2 oz. cinnamon bark oil
12-16 oz. glass, airtight jar with a lid
100+ wooden toothpicks
Cinnamon has a long history of varied use, dating back to the ancient world. Cultures in various eras have known of cinnamon's usefulness as a health aid, spice, and flavoring. Cinnamon toothpicks are commonly used to help with quitting smoking, dieting, breath freshening, and the standard use of tooth picks for removing food from between teeth.
1: Fill a glass or mason jar with 2 ounces cinnamon bark oil. The oil needs to cover the bottom of the jar, and the jar should be one that you can seal with an airtight lid. Make sure the jar is glass, not plastic. This will affect the soak. The jar should probably be 12 to 16 ounces in capacity.
Cinnamon oil is usually available in a drugstore. You may need to ask for counter service to retrieve it.
2: Place all of the toothpicks you intend to soak into the jar. You want to do as many at the same time as you can, so 100 or more per setting is recommended. Toothpicks come in many bundle-sizes, so you should be fine doing up to 500 in a setting if you are so inclined.
If you are concerned about a mess, make sure the jar and area around is on a non-absorbing towel or surface you can clean later. The non-absorbing part is crucial for a later step.
3: Seal the jar. It is important that this be an airtight cover once the toothpicks are placed in the jar coated inside with the cinnamon oil. The lid will keep the oil fresh and allow it to travel up the wood of the toothpicks to complete the soak.
4: Let the soak remain undisturbed overnight. The longer the toothpicks soak, the spicier or "hotter" they will become.
The longer the soak goes on, the more cinnamon flavor the toothpicks will absorb. Avoid soaking the toothpicks for a full day or they may become hot enough to burn the mouth of someone trying to enjoy them.
5: Prepare a non-absorbing area to dry the toothpicks. Do this before the soak is complete.
Make sure this area is not exposed to direct sunlight. If there are towels or rags laid out for the toothpicks to rest upon, make sure they will not inadvertently absorb the cinnamon oil from the toothpicks. So, avoid napkins, paper towels, toilet paper, and the like. Try plastic wrap, cookie sheets, or similar instead.
Handling the Toothpicks After the Soak
1: Remove the toothpicks to the prepared surface. Make sure nothing on the surface will absorb the oil soaked into the toothpicks.
Lay the toothpicks out flat and spread out on the surface. They will dry more quickly and evenly this way.
Make sure you have re-sealed the jar with the cinnamon oil after the toothpicks are removed. This will preserve the oil.
2: Test the sticks' dryness after a few hours. They will be ready to use once they are dry. If they are still damp after a lengthy wait, you may attempt to dry them manually.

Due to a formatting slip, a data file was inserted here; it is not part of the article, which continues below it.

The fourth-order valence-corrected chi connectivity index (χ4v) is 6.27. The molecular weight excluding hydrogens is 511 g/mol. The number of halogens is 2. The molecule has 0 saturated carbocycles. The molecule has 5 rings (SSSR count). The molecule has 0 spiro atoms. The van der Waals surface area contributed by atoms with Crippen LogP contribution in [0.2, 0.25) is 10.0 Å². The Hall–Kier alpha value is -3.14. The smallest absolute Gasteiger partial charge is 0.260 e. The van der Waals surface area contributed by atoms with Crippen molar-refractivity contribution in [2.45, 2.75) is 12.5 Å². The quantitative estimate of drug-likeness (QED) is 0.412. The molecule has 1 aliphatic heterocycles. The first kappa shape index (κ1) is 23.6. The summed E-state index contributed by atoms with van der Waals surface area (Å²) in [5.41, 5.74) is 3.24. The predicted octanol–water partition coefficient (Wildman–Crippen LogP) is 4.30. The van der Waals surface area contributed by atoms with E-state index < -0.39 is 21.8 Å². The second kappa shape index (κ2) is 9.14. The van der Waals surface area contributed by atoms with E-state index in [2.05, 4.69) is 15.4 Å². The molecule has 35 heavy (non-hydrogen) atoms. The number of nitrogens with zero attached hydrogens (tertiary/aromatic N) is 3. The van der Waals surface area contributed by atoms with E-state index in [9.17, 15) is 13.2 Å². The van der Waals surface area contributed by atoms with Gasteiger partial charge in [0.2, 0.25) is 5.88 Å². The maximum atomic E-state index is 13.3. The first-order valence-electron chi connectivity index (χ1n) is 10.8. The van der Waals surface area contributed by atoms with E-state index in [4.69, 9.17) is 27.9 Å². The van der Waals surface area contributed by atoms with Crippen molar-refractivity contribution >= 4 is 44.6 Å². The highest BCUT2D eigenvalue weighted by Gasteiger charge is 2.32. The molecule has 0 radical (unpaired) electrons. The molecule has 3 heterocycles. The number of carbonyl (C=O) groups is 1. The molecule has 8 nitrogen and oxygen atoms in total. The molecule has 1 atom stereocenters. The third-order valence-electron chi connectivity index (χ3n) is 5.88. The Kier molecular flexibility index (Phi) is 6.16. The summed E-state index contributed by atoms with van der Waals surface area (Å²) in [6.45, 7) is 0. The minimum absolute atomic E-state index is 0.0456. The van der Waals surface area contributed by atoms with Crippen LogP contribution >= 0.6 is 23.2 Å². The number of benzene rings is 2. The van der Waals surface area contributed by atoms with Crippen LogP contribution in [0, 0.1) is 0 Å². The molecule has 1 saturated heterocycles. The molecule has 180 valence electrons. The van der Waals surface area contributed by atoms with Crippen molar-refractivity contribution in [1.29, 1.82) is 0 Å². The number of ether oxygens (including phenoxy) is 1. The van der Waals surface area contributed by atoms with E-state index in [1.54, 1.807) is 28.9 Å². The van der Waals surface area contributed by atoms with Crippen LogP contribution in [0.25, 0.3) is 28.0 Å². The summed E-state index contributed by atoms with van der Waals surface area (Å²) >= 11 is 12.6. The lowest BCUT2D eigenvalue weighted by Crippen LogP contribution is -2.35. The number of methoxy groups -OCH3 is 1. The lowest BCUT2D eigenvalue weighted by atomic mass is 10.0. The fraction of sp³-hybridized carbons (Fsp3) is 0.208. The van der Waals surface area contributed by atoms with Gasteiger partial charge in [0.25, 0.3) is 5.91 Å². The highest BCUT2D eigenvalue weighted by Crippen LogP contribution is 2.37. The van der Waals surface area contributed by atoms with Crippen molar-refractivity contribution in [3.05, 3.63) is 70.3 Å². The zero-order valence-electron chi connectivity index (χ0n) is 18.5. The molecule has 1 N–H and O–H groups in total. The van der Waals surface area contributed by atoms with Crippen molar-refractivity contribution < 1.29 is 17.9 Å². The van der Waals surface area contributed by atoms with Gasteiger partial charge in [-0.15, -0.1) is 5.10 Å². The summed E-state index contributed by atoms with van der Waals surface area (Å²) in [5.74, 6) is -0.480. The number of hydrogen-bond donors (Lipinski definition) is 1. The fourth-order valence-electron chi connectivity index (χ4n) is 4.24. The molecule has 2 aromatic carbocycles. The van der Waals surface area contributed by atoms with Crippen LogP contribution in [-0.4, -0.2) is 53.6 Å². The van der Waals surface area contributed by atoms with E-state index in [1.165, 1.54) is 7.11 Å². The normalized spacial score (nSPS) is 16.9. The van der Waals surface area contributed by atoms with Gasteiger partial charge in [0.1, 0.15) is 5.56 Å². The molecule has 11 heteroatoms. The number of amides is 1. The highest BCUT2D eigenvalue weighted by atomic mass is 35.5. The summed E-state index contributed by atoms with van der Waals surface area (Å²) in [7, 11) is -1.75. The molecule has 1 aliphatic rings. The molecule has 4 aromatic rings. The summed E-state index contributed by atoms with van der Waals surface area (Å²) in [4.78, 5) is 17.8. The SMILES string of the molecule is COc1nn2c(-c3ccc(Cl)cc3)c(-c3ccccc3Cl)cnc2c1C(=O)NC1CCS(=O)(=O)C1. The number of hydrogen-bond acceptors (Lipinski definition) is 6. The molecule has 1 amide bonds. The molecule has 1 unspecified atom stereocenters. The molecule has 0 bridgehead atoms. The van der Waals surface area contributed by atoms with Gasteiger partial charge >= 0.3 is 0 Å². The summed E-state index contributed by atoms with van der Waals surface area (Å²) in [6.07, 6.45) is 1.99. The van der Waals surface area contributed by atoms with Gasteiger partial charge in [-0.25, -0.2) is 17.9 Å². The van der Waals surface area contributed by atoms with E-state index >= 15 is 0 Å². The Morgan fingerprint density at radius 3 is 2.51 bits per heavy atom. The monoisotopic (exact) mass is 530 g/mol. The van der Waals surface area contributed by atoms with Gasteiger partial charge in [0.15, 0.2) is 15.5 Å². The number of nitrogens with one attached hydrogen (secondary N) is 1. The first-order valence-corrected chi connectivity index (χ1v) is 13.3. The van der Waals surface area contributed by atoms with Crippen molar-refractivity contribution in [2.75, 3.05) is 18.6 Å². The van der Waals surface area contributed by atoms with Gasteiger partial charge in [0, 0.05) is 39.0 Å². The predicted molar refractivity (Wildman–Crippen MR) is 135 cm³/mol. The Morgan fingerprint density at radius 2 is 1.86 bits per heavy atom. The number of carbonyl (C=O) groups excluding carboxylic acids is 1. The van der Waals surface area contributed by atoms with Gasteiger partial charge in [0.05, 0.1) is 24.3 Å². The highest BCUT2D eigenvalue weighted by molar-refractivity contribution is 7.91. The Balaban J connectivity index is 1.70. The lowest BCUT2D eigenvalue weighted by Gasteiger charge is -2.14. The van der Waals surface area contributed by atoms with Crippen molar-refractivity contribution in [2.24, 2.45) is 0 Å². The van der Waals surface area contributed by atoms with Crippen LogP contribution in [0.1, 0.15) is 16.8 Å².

If drying is taking too long, you may want to risk using napkins to dab the toothpicks dry with gentle pat-downs. Don't risk breaking the toothpicks or rubbing off the oils prematurely.
Also consider moving the toothpicks to another location in case the environment itself is perhaps too humid for drying.
3: Store the toothpicks for later use. There are a number of containers you could use, but you may want something fairly portable.
If your toothpicks originally came in a seal-able plastic container, consider using that again to transport them with you.
A small plastic jar or box is usually best and easily found at most stores.
4: Save the cinnamon oil for later use. Cinnamon has many uses as a spice and health remedy, plus you may want to make more soaks for toothpicks.
Keep the oil in the airtight-sealed jar and place the jar in a cool, dark place.
Make sure wherever you place the jar is away from heat sources and direct sunlight.
Spice shelf life can vary quite a bit, from months to years, so check with your seller.
Cinnamon oil has numerous other uses including killing bacteria (particularly in food), it's a preservative, it controls the spread of mosquitoes, it can be used as a massage oil, it can assist with digestive problems, and its often used with warm compresses.
Chewing cinnamon toothpicks can freshen breath, help with quitting smoking, and with dieting.
Even a couple of hours soak for the toothpicks in the cinnamon oil may be hot enough for some.
You can use cinnamon extract. However, it may not have the same strength.
The flat toothpicks tend to have a more open grain as opposed to the polished rounds, so I would assume they would absorb better. You might be able to leave the round ones in longer, though.
Letting the toothpicks soak in the cinnamon oil for a day or more risks them becoming hot enough to injure the mouth of someone who tastes them.
This is merely a home remedy, not a medical alternative. Consult a health professional for more extensive methods to deal with smoking habits, diet, and/or oral hygiene.
Ad blocker detected: Our website is made possible by displaying online advertisements to our visitors. Please consider supporting us by disabling your ad blocker on our website.